REBusinessOnline

Drive-Thrus, Pickup Services Will Shape Future of Retail Landscape

Construction is scheduled to begin later this year on the 55-acre development known as North Star Crossing in Lincoln.

By Jared Sullivan, The Lerner Co.

The retail commercial real estate industry has been an interesting world to observe over the last several years, to say the least. From the repurposing of massive retail boxes and malls following the fall of Gordmans, Sports Authority, Sears and others, to the unpredictable global environment we have been experiencing over the last 12 months due to COVID-19.

One thing that’s certain is the ability to quickly adapt within the retail world is a critical element to remain relevant as the mold of consumers’ needs continues to evolve.

Jared Sullivan, The Lerner Co.

Fortunately for the Omaha and Lincoln retail markets, the downturn for businesses and consumers alike has been significantly less than the more densely populated cities and suburbs of New York and California.

Nevertheless, the impact of government shutdowns and restrictions throughout 2020 has handicapped more businesses and landlords than we ever expected. As we emerge from this storm, we must ask ourselves “What will the retail landscape look like moving forward?”

Here to stay

One outcome of 2020 we anticipate seeing as a gold standard moving forward has been the implementation of curbside carryout and mobile order pickup services. While the concept of these services is nothing new, the consumer’s growing demand for convenience has caused businesses across the board to step back and reconsider their models.

For instance, when most restaurants were forced to close their doors to in-house seating in March of 2020, the only way to keep food “on the table” was through carryout dining.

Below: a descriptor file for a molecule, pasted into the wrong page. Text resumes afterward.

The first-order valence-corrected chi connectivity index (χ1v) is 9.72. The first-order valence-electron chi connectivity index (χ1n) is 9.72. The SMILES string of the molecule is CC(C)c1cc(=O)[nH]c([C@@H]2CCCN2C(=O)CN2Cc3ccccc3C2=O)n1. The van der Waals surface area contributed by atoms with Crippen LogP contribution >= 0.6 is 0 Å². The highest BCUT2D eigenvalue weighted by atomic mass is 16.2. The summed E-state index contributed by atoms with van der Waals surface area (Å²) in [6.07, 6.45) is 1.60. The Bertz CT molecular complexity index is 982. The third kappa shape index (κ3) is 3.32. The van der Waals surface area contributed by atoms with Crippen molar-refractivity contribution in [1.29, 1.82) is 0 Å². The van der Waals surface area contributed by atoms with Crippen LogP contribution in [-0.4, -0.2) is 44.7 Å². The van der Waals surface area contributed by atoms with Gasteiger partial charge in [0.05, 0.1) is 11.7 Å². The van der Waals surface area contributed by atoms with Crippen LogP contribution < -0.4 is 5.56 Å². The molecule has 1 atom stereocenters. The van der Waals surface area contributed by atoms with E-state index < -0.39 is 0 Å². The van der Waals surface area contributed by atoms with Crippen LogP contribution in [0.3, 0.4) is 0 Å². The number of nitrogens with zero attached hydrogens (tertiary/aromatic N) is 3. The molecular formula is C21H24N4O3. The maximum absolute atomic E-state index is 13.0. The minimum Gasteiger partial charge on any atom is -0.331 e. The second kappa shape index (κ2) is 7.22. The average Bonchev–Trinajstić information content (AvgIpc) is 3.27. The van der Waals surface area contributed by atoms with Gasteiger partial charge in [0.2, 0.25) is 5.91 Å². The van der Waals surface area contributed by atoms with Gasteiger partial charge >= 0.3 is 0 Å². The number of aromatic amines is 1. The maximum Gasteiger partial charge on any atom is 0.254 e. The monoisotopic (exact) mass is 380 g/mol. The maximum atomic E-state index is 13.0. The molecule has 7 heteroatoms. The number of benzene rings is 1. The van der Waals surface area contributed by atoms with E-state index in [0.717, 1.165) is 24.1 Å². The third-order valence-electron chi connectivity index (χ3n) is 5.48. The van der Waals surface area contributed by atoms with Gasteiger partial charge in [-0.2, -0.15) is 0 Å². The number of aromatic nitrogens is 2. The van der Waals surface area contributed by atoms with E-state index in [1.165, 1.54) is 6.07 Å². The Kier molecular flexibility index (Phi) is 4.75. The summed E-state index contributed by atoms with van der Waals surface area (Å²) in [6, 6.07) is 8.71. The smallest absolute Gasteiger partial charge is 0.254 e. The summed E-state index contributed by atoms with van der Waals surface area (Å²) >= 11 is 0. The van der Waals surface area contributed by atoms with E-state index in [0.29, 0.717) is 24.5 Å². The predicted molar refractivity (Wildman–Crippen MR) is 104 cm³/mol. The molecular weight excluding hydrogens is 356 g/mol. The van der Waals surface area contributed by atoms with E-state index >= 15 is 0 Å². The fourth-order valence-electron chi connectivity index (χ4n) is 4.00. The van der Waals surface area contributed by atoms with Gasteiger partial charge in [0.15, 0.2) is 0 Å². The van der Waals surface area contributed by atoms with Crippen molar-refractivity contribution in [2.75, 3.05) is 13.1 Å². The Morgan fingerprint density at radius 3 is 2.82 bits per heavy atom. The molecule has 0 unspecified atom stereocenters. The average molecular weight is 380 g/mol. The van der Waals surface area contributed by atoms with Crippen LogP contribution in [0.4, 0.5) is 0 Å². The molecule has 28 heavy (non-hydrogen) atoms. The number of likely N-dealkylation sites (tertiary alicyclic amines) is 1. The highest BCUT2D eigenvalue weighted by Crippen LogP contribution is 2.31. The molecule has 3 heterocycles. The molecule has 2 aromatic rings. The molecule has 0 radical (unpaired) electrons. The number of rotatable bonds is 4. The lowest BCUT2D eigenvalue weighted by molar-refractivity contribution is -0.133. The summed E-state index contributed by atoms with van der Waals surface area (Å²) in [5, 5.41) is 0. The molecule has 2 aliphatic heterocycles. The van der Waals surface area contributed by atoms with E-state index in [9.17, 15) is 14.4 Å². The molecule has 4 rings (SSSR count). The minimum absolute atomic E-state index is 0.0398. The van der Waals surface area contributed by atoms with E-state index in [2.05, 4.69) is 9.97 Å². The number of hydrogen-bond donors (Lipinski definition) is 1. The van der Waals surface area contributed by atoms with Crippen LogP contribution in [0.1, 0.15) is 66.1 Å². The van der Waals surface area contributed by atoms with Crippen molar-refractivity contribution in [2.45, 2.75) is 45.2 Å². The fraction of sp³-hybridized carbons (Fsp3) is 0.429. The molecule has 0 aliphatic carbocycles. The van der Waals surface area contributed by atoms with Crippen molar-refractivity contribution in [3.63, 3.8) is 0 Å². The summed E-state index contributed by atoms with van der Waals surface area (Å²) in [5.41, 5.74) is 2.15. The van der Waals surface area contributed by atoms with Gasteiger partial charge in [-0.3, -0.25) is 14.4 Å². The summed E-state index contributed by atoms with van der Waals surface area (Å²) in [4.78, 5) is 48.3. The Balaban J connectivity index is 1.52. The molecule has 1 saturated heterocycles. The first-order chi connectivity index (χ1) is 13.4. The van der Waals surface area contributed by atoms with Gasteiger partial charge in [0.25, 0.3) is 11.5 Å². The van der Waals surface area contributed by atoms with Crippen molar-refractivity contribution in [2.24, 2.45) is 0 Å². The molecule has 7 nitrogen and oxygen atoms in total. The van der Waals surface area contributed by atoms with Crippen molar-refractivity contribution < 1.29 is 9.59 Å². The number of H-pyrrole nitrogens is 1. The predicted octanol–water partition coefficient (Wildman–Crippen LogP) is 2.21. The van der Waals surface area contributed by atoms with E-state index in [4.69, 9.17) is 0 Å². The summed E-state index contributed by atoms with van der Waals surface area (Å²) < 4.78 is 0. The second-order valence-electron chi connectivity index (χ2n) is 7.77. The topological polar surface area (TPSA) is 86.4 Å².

A byproduct of this trend we’re noticing on a national scale is with Chipotle Mexican Grill, a brand that would never be considered as “fast food,” began incorporating drive-thru windows (coining the phrase “Chipotlane”) in 2019. Since then, the requirement for a Chipotlane has become an absolute must for nearly all new stores in development.

Another example of this retail adaptation can be seen in an Omaha-based coffee company and its growth throughout the 2020 calendar year. While the kiosk-based coffee concept has primarily grown through its drive-thru only model, we have witnessed the brand nearly eliminate the café concept from its new store plans entirely. On a related note, other national coffee brands that previously held the in-store café as a badge of honor are incorporating more and more drive-thru-only models into their development pipelines.

Although the pandemic has accelerated e-commerce shopping trends, the need for service-oriented retailers remains a driver for new deals and rollouts in Midwestern markets. Discount retailers like Dollar Tree, Family Dollar and Dollar General and automotive tenants like AutoZone, Brakes Plus and Discount Tire are among those names expanding, in addition to Chase Bank and Veridian Credit Union continuing their pursuit of new locations throughout the Omaha and Lincoln markets.